Daredevil Epic Collection Vol. 3: Brother, Take My Hand

Daredevil Epic Collection Vol. 3: Brother, Take My Hand


Daredevil Epic Collection Vol. 3: Brother, Take My Hand continues Lee/Colan’s run on Daredevil following up the death of Mike Murdock and making the Jester a major villain. I know, hard to believe. It also features such baddies as Stilt-Man, Plastoid, Crime-Wave,Deaths-Head (not the modern version),and more. These stories have Lee becoming far more political with the ongoing subplot of Foggy running for DA, as well as DD going to Viet Nam. This volume finds Roy Thomas taking over the writing and has a number of issues drawn by a guest artist,;a very young, Barry Windsor-Smith (whose style looks little like his later Conan work). Of note, issue #62 introduces Nighthawk who would later become a major player in the pages of the Defenders and a lesser player overall in the Marvel Universe. As Stan moved off the book, Colan’s art carries this book along as Roy Thomas finds his groove. The book is still heavy on the subplots and romance angles, but overall I still really enjoyed this collection.

Daredevil Epic Collection: A Woman Called Widow

Daredevil Epic Collection: A Woman Called Widow


Volume four has just been released and is called Daredevil Epic Collection: A Woman Called Widow. This volume opens with Daredevil going west to Los Angeles, where the stories are just strange. Then he returns to New York where he teams up with Black Panther (which is picked up years later by David Liss) as well as Nick Fury, Iron Man, and Spider-Man. This is followed by the new tag team of Daredevil and the Black Widow which lead to the title being changed to Daredevil/Black Widow (in volume 5). Villains include Man-Bull, the Owl, the Scorpion, Mr. Fear, the Purple Man, and others. Gerry Conway replaced Roy Thomas as the writer in this collection. This trade reprints Daredevil #64-86 and Iron Man #35-36. I should also note the logo would be changed on the book. At times they dropped the tag line of The Man Without Fear but they always seemed to come back to it. Gene Colan continues on pencils throughout this volume with inkers including the amazing Tom Palmer and Syd Shores. This volume is largely a transition as the characters and stories change focus, as with Gerry Conway coming on board as writer the Black Widow become a major part of the stories.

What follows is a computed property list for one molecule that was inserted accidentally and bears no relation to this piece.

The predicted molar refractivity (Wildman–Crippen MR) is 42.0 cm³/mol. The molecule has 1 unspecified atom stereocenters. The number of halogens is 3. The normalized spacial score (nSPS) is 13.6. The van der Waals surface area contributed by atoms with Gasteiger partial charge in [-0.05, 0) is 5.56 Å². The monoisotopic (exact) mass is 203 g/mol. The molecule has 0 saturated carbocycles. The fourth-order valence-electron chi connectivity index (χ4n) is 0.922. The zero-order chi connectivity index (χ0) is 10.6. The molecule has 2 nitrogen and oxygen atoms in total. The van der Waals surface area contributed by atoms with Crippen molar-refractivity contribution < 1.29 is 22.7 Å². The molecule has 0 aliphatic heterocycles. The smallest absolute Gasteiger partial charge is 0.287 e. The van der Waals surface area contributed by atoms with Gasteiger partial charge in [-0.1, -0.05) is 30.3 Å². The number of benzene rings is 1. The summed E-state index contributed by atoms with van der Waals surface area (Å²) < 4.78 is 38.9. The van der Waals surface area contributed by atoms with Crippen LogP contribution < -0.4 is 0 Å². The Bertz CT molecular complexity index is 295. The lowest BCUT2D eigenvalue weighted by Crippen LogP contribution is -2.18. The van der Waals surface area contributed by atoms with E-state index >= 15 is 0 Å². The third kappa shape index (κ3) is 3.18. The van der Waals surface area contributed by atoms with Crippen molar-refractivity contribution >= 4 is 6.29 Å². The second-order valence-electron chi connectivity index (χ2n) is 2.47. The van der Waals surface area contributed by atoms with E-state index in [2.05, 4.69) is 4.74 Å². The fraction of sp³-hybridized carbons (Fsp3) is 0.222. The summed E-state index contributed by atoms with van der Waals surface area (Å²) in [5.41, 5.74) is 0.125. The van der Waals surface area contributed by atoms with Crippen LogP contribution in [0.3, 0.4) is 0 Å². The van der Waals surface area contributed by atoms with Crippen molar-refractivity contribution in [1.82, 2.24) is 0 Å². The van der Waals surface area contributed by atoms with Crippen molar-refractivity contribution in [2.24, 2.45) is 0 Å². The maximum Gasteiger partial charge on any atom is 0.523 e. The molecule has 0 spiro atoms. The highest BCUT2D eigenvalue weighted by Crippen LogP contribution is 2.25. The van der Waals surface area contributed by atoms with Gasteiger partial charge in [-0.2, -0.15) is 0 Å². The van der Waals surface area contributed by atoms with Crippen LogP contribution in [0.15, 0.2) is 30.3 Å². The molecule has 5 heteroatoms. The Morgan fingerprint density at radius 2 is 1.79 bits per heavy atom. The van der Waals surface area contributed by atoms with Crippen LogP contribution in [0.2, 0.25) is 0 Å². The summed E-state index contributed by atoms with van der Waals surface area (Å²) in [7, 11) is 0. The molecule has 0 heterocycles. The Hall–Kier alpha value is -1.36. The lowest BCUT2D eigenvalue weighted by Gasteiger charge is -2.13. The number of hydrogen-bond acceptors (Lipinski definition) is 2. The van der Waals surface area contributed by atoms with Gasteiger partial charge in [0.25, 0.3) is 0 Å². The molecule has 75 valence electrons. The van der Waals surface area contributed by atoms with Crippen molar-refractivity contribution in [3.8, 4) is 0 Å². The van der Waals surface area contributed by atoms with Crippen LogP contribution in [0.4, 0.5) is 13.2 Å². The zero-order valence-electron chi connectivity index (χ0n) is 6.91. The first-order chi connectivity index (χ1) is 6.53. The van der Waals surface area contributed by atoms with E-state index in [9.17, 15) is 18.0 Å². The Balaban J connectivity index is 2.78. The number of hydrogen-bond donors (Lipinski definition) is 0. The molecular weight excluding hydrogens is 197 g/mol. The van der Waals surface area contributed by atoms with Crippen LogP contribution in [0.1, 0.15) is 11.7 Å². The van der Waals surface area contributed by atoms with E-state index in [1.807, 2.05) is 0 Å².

Overall these four volumes have an amazing tight run of stories with some of the most unique villains in comics, as well as easily some of the heaviest soap opera aspects of the superhero genre. While I thought the Stan Lee stories were better than the writers that followed, they are all a great read and the art carries it at times where the stories are not quite up to Lee’s standards. Surely I am not the only person to have read these stories, either originally or in the Epic Collections. Have you read these stories? What did you think? I would like to know. I can be reached at MFBWAY@AOL.COM or at Wayne Markley at Facebook. I welcome all comments good and bad, and I try to respond to all questions and comments. I would like to acknowledge one of my favorite writers, Sholly Fisch (Scooby-Doo Team-Up) for his notes on my recent blogs. I greatly appreciate the comments. Thanks. That is all for this time, as always…

Thank you.